Supreme Court Concerns
With the United States Supreme Court set to announce soon its decision on a case involving the issue of gay marriage — a decision which could have the effect of radically redefining the God-ordained, millenia-old institution of marriage — growing concern is being expressed by some Christian leaders and cultural conservatives that a ruling in favor of gay marriage could have the effect of potentially opening the door for Christian non-profit organizations and even Christian churches which hold to the traditional understanding of marriage having their tax-exempt status revoked. Should such a scenario unfold, it could have a devastating impact upon such Christian organizations and churches, including the Orthodox Presbyterian Church, which clearly affirms biblically-defined marriage in its Confession of Faith: “Marriage is to be between one man and one woman: neither is is lawful for any man to have more than one wife, nor for any woman to have more than one husband, at the same time.” (Westminster Confession of Faith 24.1; Scripture proof texts: Gen. 2:24; Matt. 19:4-6; Rom. 7:3; Prov. 2:17)
Ministers and other church officers in the OPC solemnly promise before God in their ordination vows to uphold the church’s confessional standards and their teachings, including their teaching on the doctrine of marriage. The OPC’s confessional standards can only be changed by action of the General Assembly through a complicated, time-consuming process, and it is highly unlikely that the church would ever consider changing this basic definition of marriage or allowing for “wiggle room” on the question of gay marriage.
What would happen if such a scenario (i.e., the threat of losing tax exempt status for not supporting gay marriage) should play itself out? In such circumstances some Christian organizations and churches would no doubt capitulate and compromise their principles by going along with the redefinition of marriage, just to keep in the good graces of popular thinking and thus avoid having their tax exempt status revoked. Such churches and organizations would thereby lose the integrity and moral authority of their witness, and would show by their compromise that their real loyalty lies with mammon (money) rather than God (Matt. 6:24). They might also find themselves experiencing losses of both membership and financial support on the part of members or former supporters who become upset by their compromise. Other churches will accept such punitive taxation as a cross to bear for the sake of their Christian witness. They will retain the moral authority and integrity of their Christian witness, but very likely at the cost of shrinking financial support and further cultural marginalization. Larger church communions such as the Roman Catholic Church and the Southern Baptist Church and various independent megachurches might be able to absorb such punitive taxation without too much difficulty, but smaller denominations (like the OPC) would likely find themselves having to further trim back their ministries and having to close many of their churches. Still other churches may refuse, on principle, to pay such punitive taxation, and will perhaps find ways to operate “underground” (perhaps in ways similar to Christians in China who are involved in the many unregistered and thus “illegal” underground churches there). Whichever route these churches and organizations take, such circumstances would present them with many challenges and difficulties.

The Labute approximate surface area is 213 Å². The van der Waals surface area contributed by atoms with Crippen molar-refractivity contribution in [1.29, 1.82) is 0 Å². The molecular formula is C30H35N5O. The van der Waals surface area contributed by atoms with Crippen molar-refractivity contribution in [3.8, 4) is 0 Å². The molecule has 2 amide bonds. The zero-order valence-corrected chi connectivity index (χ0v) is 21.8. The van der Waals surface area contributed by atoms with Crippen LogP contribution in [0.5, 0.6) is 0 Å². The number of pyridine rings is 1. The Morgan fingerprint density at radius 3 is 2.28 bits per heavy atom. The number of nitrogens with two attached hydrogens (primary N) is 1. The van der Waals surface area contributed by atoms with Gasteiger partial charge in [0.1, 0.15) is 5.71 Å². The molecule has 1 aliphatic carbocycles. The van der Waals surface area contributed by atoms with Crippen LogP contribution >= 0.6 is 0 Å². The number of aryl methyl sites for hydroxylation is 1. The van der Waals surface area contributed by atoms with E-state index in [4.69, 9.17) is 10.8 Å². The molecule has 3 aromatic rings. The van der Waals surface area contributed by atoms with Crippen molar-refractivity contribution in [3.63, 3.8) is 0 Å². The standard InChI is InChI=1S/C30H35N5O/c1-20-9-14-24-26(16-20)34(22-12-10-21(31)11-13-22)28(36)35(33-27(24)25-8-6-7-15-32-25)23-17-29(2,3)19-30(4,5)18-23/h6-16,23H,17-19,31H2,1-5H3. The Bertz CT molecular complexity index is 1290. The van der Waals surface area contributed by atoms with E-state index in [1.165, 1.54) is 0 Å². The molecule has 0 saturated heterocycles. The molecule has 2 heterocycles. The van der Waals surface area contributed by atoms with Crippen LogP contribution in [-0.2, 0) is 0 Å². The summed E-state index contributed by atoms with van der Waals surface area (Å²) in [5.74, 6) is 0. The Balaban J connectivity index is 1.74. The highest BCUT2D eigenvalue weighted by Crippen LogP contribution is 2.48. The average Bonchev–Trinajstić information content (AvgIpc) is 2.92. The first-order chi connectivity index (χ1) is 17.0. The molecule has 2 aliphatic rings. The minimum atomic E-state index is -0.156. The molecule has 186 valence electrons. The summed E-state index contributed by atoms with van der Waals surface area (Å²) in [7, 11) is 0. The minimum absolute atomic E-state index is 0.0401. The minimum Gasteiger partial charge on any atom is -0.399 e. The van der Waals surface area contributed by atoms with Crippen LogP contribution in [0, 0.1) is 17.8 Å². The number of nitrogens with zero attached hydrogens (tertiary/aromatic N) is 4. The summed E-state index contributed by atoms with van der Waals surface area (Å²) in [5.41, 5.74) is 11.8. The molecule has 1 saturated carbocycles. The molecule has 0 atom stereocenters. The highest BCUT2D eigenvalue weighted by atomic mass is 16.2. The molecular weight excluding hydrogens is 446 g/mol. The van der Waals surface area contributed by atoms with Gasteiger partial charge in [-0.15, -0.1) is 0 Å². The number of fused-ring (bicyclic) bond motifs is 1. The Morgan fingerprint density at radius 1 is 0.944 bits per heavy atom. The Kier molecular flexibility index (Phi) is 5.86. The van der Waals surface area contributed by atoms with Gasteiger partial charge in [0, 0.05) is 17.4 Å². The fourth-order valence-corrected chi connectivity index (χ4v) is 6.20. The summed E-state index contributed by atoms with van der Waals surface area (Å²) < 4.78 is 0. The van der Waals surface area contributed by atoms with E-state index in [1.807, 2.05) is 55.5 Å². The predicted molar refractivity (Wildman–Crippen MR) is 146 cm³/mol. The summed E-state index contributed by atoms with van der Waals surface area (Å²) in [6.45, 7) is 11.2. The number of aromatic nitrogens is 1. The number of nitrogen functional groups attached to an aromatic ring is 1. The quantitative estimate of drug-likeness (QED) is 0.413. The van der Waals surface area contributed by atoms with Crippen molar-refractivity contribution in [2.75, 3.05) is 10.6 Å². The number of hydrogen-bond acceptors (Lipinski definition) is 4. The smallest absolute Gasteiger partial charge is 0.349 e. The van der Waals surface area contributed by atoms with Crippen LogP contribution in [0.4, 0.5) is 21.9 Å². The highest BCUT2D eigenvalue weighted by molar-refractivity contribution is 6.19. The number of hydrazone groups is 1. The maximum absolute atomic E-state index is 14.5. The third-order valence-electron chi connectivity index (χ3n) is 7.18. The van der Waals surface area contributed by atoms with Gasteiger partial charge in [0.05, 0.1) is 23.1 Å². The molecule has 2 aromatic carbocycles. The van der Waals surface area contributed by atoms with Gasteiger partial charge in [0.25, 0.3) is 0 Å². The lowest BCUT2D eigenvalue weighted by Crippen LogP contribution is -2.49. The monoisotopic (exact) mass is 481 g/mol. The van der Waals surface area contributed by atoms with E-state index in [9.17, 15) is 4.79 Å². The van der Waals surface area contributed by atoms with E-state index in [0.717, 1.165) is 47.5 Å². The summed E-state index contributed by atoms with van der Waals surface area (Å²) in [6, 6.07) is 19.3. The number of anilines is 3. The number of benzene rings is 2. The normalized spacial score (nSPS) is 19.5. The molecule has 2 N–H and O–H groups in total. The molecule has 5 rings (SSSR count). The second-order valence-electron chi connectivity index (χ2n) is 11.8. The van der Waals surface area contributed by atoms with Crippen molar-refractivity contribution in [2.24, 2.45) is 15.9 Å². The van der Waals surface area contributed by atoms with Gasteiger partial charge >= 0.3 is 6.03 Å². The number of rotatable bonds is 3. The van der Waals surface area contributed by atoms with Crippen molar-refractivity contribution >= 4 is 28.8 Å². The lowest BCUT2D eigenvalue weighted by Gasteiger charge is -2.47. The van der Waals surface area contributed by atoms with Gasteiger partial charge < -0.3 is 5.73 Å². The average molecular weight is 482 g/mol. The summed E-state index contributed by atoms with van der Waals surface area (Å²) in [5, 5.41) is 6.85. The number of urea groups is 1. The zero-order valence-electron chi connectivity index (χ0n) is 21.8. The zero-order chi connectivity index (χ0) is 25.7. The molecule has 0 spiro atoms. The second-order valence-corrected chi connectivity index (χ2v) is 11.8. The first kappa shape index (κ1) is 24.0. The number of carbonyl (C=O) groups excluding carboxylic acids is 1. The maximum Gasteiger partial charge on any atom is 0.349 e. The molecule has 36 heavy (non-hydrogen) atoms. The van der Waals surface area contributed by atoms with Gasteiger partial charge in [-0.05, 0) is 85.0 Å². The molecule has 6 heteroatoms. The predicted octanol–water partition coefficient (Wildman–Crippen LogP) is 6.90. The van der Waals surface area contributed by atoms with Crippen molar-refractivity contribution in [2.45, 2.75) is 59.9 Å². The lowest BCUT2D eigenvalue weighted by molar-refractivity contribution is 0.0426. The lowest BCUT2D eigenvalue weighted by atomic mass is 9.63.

What should we as believers do in light of these recent Supreme Court concerns? What should we think of all this? Here are just a few thoughts I have on this subject.